Assessment of Arthropod Vectors of Infectious Diseases in Areas of U.S. Troop Deployment in the Persian Gulf

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  • U.S. Naval Medical Research Unit No. 3, Navy Disease Vector Ecology and Control Center, Naval Medical Research Institute, Centers for Disease Control and Prevention, Navy Disease Vector Ecology and Control Center, U.S. Navy Environmental and Preventive Medicine Unit No. 7, Cairo, Egypt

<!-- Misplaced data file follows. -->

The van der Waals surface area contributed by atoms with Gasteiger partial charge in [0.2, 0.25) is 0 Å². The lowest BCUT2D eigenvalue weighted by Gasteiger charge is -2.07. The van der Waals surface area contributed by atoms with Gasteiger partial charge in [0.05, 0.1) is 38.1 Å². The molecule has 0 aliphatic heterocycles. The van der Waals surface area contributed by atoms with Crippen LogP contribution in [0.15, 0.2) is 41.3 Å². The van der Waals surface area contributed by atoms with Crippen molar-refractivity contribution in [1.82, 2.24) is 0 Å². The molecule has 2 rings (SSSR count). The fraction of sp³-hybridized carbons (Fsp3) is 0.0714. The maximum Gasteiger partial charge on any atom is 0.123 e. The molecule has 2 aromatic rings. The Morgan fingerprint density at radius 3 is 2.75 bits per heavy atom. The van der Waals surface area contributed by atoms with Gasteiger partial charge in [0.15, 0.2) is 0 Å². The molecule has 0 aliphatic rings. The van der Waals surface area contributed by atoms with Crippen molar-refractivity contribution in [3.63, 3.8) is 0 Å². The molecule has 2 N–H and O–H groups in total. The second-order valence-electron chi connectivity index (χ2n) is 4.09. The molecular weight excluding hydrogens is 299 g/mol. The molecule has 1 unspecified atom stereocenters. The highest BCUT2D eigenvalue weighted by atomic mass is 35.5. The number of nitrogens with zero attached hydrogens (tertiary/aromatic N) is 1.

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Beginning in August 1990, approximately 800,000 coalition troops were deployed to the Persian Gulf during Operations Desert Shield and Desert Storm. There was substantial concern about arthropod-borne diseases, particularly sand fly fever and cutaneous leishmaniasis, because of high morbidity rates in the Persian Gulf during World War II (WWII). In sharp contrast to WWII, there was no report of sand fly fever among coalition forces and only 31 cases of leishmaniasis among 697,000 U.S. troops. To further evaluate the risk of arthropod-borne diseases, an entomologic survey was conducted in 12 areas of Kuwait and Saudi Arabia. A total of 1,556 arthropods was collected during four survey periods in 1992. The suspected vectors of cutaneous Leishmania major infection, sand fly fever, West Nile fever, Rift Valley fever, and Crimean-Congo hemorrhagic fever were identified; however, there was no evidence of arboviruses or Leishmania among collected specimens nor from 51 trapped rodents. There are several possible reasons for the low risk of arthropod-borne infectious diseases among Desert Shield/Storm troops in an area where suspected vectors frequently were found: the use of insecticides and repellents, and the deployment of most ground troops to the open desert during the cooler, winter period-conditions least favorable for the transmission of arthropod-borne diseases.